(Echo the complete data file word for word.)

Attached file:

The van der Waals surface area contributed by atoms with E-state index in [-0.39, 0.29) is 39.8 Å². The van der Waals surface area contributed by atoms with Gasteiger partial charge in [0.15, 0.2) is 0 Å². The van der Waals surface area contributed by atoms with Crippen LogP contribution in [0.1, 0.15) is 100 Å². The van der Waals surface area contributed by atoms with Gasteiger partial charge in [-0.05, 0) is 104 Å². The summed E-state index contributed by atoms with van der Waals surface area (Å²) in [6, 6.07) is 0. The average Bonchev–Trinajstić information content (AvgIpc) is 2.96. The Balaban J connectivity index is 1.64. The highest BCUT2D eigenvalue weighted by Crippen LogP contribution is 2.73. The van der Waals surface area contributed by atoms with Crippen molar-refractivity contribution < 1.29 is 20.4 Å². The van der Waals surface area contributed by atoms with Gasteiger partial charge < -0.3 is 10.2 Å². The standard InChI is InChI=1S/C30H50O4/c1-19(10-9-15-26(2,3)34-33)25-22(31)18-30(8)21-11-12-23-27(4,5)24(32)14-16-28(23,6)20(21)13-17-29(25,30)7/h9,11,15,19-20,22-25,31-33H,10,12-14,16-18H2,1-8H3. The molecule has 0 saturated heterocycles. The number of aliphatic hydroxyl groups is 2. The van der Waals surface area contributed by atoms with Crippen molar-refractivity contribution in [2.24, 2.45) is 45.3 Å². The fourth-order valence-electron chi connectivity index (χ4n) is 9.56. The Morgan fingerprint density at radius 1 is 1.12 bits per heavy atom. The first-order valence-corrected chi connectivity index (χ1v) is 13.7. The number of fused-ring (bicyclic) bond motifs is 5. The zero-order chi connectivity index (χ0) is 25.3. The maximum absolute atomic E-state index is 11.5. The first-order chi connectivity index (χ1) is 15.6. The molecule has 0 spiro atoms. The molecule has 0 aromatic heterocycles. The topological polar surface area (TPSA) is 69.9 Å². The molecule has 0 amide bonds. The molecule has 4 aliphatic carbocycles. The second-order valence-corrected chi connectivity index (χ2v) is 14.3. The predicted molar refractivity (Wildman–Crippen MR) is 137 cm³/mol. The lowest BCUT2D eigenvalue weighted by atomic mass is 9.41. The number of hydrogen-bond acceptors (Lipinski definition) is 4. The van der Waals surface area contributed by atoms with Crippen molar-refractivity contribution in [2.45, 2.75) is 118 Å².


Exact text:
The van der Waals surface area contributed by atoms with E-state index in [-0.39, 0.29) is 39.8 Å². The van der Waals surface area contributed by atoms with Gasteiger partial charge in [0.15, 0.2) is 0 Å². The van der Waals surface area contributed by atoms with Crippen LogP contribution in [0.1, 0.15) is 100 Å². The van der Waals surface area contributed by atoms with Gasteiger partial charge in [-0.05, 0) is 104 Å². The summed E-state index contributed by atoms with van der Waals surface area (Å²) in [6, 6.07) is 0. The average Bonchev–Trinajstić information content (AvgIpc) is 2.96. The Balaban J connectivity index is 1.64. The highest BCUT2D eigenvalue weighted by Crippen LogP contribution is 2.73. The van der Waals surface area contributed by atoms with Crippen molar-refractivity contribution < 1.29 is 20.4 Å². The van der Waals surface area contributed by atoms with Gasteiger partial charge < -0.3 is 10.2 Å². The standard InChI is InChI=1S/C30H50O4/c1-19(10-9-15-26(2,3)34-33)25-22(31)18-30(8)21-11-12-23-27(4,5)24(32)14-16-28(23,6)20(21)13-17-29(25,30)7/h9,11,15,19-20,22-25,31-33H,10,12-14,16-18H2,1-8H3. The molecule has 0 saturated heterocycles. The number of aliphatic hydroxyl groups is 2. The van der Waals surface area contributed by atoms with Crippen molar-refractivity contribution in [2.24, 2.45) is 45.3 Å². The fourth-order valence-electron chi connectivity index (χ4n) is 9.56. The Morgan fingerprint density at radius 1 is 1.12 bits per heavy atom. The first-order valence-corrected chi connectivity index (χ1v) is 13.7. The number of fused-ring (bicyclic) bond motifs is 5. The zero-order chi connectivity index (χ0) is 25.3. The maximum absolute atomic E-state index is 11.5. The first-order chi connectivity index (χ1) is 15.6. The molecule has 0 spiro atoms. The molecule has 0 aromatic heterocycles. The topological polar surface area (TPSA) is 69.9 Å². The molecule has 0 amide bonds. The molecule has 4 aliphatic carbocycles. The second-order valence-corrected chi connectivity index (χ2v) is 14.3. The predicted molar refractivity (Wildman–Crippen MR) is 137 cm³/mol. The lowest BCUT2D eigenvalue weighted by atomic mass is 9.41. The number of hydrogen-bond acceptors (Lipinski definition) is 4. The van der Waals surface area contributed by atoms with Crippen molar-refractivity contribution in [2.45, 2.75) is 118 Å².